The poster was simple: “Come and join us for five weeks next spring!” with a photo of eight people smiling on the front steps of a house. I walked past it every day on my way to class and rarely gave it more than a glance.
If I had extra time, I would slow down and peruse the details in the brochures on the table beneath it. “S.E.R.V.E.: Summer Endeavour in a Redemptorist Volunteer Experience…For young adults age 18-30. Join us for five weeks of spiritual and personal formation as we seek to serve Christ in our neighbour!”
Several times I took a brochure and shoved it into my book bag, eventually to discard it into the recycling bin or to leave it sitting on my desk for weeks on end, safely buried beneath newspapers and notepads.
I thought about applying on and off for most of the winter. When I finally did decide to fill out the application, I had something like a week and a half left before the Mar. 1 deadline for applications and references. I was able to Xpress-post my papers to the address given in the brochure.
During March break, I had a telephone interview with Father Santo. I remember getting off the phone and thinking it was one of the oddest conversations I had ever had.
Within a few days of that interview, I got another phone call from Fr. Santo, this time telling me that I had been selected as a participant for S.E.R.V.E. if I still wanted to do it.
I was ecstatic.
When the initial euphoria faded, I began questioning my sanity. Why was I doing this again? Did I really want to go hang out with a bunch of Jesus freaks for five weeks? What if they tried to recruit me as a nun?
After the letter with the check list for S.E.R.V.E. arrived, I worried about my clothes. As clothing goes, mine would generally be deemed conservative. My shirt of choice during the winter is a turtleneck, and in the spring and summer I keep my shoulders covered.
But in the letter it said “no extremely form-fitting or revealing clothing.”
Around 3 p.m. on Apr. 30, I arrived at Redeemer House in downtown Toronto.
Everyone in SERVE came together for mass and prayer at least once a day. We alternated between morning mass and evening prayer, and morning prayer and evening mass.
We all took turns planning morning and evening prayer, and we tried a lot of different ways of praying. We also took turns planning mass, which meant picking the songs and asking people to read.
I was sent to St. Felix Centre to help with the lunch and after school programs. For the next five weeks, Monday to Friday, I left Redeemer House at 9 a.m. and walk through Chinatown and a housing co-op to arrive at St. Felix at 9:15 a.m.
Our days there would start in the kitchen with Ben, the chef for the free lunch provided to homeless and low-income people. Depending on the time of the month and the weather, we served lunch for 60 to 130 people. Most days we planned for 80.
We chopped vegetables, sliced bread and made sandwiches and soups with the other volunteers and the Felician Sisters.
Once the food was ready, we set up for service and brought out dishes and cup and started the coffee and the tea. We said the Lord’s Prayer and someone would ask a blessing on the meal and the people eating it.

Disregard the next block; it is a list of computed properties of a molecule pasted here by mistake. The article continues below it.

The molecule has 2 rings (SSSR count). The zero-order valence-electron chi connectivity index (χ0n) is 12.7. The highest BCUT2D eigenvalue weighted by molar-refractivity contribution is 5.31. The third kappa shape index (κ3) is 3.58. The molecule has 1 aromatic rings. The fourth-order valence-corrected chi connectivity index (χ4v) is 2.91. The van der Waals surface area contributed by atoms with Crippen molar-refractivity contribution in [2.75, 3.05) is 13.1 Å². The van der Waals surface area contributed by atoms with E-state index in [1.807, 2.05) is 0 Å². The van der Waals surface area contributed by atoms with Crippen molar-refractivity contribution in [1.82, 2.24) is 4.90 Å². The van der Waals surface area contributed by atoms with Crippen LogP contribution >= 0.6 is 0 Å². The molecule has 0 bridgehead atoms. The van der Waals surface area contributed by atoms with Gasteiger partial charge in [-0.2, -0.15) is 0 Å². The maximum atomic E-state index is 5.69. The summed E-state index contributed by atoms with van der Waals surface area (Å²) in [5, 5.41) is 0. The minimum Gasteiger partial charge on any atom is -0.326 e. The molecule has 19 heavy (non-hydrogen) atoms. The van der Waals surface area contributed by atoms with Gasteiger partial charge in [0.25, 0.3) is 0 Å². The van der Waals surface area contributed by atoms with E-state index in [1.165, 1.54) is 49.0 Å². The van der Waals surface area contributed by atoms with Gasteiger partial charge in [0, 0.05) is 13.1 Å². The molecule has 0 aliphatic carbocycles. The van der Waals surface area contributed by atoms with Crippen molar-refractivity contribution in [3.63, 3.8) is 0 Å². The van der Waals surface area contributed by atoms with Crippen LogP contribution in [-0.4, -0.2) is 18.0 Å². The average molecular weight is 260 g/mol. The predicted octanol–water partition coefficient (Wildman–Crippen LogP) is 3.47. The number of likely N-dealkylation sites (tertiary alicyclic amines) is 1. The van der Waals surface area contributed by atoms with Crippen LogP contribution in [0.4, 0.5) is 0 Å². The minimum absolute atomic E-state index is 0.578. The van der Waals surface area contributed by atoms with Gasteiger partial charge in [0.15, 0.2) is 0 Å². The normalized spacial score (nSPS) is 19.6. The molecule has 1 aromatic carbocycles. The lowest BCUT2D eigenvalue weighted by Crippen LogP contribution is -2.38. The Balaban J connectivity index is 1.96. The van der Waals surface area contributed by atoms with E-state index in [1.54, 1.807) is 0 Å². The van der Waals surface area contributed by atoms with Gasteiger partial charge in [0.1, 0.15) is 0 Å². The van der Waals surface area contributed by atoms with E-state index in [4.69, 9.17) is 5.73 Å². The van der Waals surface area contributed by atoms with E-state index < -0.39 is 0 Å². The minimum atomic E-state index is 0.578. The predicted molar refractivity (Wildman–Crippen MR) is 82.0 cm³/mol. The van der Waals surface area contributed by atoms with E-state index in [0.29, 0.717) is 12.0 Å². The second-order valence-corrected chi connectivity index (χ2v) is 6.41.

At 11:00 a.m., Sister Eileen would open the door and hungry people would come downstairs to the dining room.
I remember Nora. She is mentally ill. Most of the time she didn’t talk much. She would just sit down and ask for apple juice. We didn’t always have apple juice to serve and she would get agitated if there wasn’t any.
Sometimes, when it slowed down, I would sit and talk with her. Mostly she mumbled things and I repeated them until she was satisfied I had understood.
She told me about her life in Vancouver before she came to Toronto, or that she was scared that someone was going to get her. I spent a lot of time reassuring her and eventually she called me her friend.
The afters chool program was simpler. We helped kids with their homework and then took them outside to play foursquare. The first two weeks we were there, I was ridiculed daily by kids in Grades 3 and 4 because I was so terrible at the game.
Some of the kids acted pretty tough. If I asked how their day had been at school, they would say, “Why you asking so many questions? It ain’t none of your business. Leave me alone. Stop bothering me.”
Until I went to St. Felix, I thought I was pretty good with kids.
At the end of the five weeks, I went home to my parents’ house with a plaque depicting the Washing of the Feet by Sieger Koder, a tripod, a jar of salt with a candle in it. And it was at that moment I decided I had a repaired, much healthier relationship with God and my Catholic faith for reasons far too personal to go into.
I took home memories of what I can only describe as the hardest, most wonderful weeks of my life, and an understanding of vocation as “where your deepest joy meets the world’s greatest need” because God does not call us to do anything there is not already a yearning for in our hearts.
I’m no longer worried about being called to become a nun, because a) my chest did not hurt of happiness at the idea of being a sister the way it does at the idea of being an associate to a religious community and b) if I do end up being called for that, I still have two years of university left to work it out anyways. God is surprising, but He knows me better than I know me, and it’ll all work out somehow.
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